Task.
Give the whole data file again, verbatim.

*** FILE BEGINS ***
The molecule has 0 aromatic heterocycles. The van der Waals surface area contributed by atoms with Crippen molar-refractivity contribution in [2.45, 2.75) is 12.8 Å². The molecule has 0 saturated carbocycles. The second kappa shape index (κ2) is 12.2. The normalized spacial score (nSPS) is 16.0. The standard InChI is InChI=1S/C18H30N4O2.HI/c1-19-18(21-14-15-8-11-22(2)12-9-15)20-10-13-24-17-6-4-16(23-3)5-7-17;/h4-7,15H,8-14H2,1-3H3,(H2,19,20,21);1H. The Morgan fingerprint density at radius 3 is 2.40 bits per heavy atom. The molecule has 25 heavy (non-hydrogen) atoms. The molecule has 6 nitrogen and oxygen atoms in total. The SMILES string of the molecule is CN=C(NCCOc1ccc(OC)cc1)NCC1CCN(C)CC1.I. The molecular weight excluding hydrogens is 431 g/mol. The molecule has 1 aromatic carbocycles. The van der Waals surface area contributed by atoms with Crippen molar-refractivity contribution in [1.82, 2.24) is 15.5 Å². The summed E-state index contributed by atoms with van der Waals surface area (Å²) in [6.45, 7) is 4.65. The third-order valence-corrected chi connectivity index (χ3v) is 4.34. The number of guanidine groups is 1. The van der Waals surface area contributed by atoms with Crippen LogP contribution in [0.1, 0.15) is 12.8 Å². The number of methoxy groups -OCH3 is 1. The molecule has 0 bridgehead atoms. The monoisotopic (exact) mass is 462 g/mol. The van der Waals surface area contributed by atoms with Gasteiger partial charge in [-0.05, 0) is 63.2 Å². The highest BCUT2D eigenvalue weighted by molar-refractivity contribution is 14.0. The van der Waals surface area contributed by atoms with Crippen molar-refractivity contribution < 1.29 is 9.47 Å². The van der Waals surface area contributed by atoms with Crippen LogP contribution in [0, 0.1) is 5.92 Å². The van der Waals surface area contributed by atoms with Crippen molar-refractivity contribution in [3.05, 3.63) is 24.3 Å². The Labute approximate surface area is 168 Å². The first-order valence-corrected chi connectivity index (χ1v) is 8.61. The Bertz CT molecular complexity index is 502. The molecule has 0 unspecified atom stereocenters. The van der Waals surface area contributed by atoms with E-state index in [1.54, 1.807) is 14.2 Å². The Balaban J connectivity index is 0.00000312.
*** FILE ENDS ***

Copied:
The molecule has 0 aromatic heterocycles. The van der Waals surface area contributed by atoms with Crippen molar-refractivity contribution in [2.45, 2.75) is 12.8 Å². The molecule has 0 saturated carbocycles. The second kappa shape index (κ2) is 12.2. The normalized spacial score (nSPS) is 16.0. The standard InChI is InChI=1S/C18H30N4O2.HI/c1-19-18(21-14-15-8-11-22(2)12-9-15)20-10-13-24-17-6-4-16(23-3)5-7-17;/h4-7,15H,8-14H2,1-3H3,(H2,19,20,21);1H. The Morgan fingerprint density at radius 3 is 2.40 bits per heavy atom. The molecule has 25 heavy (non-hydrogen) atoms. The molecule has 6 nitrogen and oxygen atoms in total. The SMILES string of the molecule is CN=C(NCCOc1ccc(OC)cc1)NCC1CCN(C)CC1.I. The molecular weight excluding hydrogens is 431 g/mol. The molecule has 1 aromatic carbocycles. The van der Waals surface area contributed by atoms with Crippen molar-refractivity contribution in [1.82, 2.24) is 15.5 Å². The summed E-state index contributed by atoms with van der Waals surface area (Å²) in [6.45, 7) is 4.65. The third-order valence-corrected chi connectivity index (χ3v) is 4.34. The number of guanidine groups is 1. The van der Waals surface area contributed by atoms with Crippen LogP contribution in [0.1, 0.15) is 12.8 Å². The number of methoxy groups -OCH3 is 1. The molecule has 0 bridgehead atoms. The monoisotopic (exact) mass is 462 g/mol. The van der Waals surface area contributed by atoms with Gasteiger partial charge in [-0.05, 0) is 63.2 Å². The highest BCUT2D eigenvalue weighted by molar-refractivity contribution is 14.0. The van der Waals surface area contributed by atoms with Crippen molar-refractivity contribution < 1.29 is 9.47 Å². The van der Waals surface area contributed by atoms with Crippen LogP contribution in [0, 0.1) is 5.92 Å². The van der Waals surface area contributed by atoms with Crippen molar-refractivity contribution in [3.05, 3.63) is 24.3 Å². The Labute approximate surface area is 168 Å². The first-order valence-corrected chi connectivity index (χ1v) is 8.61. The Bertz CT molecular complexity index is 502. The molecule has 0 unspecified atom stereocenters. The van der Waals surface area contributed by atoms with E-state index in [1.54, 1.807) is 14.2 Å². The Balaban J connectivity index is 0.00000312.